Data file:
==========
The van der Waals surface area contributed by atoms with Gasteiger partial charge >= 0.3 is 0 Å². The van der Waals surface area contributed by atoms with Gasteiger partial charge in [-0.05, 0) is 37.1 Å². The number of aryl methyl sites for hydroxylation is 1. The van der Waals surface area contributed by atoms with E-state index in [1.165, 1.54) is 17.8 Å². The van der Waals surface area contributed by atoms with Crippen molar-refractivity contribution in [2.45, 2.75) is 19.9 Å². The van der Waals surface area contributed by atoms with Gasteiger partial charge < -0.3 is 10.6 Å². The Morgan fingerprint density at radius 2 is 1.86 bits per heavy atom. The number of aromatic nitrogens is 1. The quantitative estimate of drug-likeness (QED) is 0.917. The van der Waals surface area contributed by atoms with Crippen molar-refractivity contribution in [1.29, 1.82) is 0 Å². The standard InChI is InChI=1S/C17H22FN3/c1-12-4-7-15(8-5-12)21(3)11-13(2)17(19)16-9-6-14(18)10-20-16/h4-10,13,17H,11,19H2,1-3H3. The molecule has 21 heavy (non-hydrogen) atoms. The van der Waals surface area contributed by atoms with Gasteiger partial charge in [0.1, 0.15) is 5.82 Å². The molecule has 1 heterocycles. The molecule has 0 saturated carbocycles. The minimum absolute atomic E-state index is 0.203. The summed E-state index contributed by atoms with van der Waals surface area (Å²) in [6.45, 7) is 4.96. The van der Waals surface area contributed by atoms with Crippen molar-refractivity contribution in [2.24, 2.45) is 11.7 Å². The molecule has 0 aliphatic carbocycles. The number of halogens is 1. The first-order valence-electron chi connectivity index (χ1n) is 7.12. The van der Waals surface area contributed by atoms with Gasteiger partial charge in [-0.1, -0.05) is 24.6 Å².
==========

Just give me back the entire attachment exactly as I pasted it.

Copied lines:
The van der Waals surface area contributed by atoms with Gasteiger partial charge >= 0.3 is 0 Å². The van der Waals surface area contributed by atoms with Gasteiger partial charge in [-0.05, 0) is 37.1 Å². The number of aryl methyl sites for hydroxylation is 1. The van der Waals surface area contributed by atoms with E-state index in [1.165, 1.54) is 17.8 Å². The van der Waals surface area contributed by atoms with Crippen molar-refractivity contribution in [2.45, 2.75) is 19.9 Å². The van der Waals surface area contributed by atoms with Gasteiger partial charge < -0.3 is 10.6 Å². The Morgan fingerprint density at radius 2 is 1.86 bits per heavy atom. The number of aromatic nitrogens is 1. The quantitative estimate of drug-likeness (QED) is 0.917. The van der Waals surface area contributed by atoms with Crippen molar-refractivity contribution in [1.29, 1.82) is 0 Å². The standard InChI is InChI=1S/C17H22FN3/c1-12-4-7-15(8-5-12)21(3)11-13(2)17(19)16-9-6-14(18)10-20-16/h4-10,13,17H,11,19H2,1-3H3. The molecule has 21 heavy (non-hydrogen) atoms. The van der Waals surface area contributed by atoms with Gasteiger partial charge in [0.1, 0.15) is 5.82 Å². The molecule has 1 heterocycles. The molecule has 0 saturated carbocycles. The minimum absolute atomic E-state index is 0.203. The summed E-state index contributed by atoms with van der Waals surface area (Å²) in [6.45, 7) is 4.96. The van der Waals surface area contributed by atoms with Crippen molar-refractivity contribution in [2.24, 2.45) is 11.7 Å². The molecule has 0 aliphatic carbocycles. The number of halogens is 1. The first-order valence-electron chi connectivity index (χ1n) is 7.12. The van der Waals surface area contributed by atoms with Gasteiger partial charge in [-0.1, -0.05) is 24.6 Å².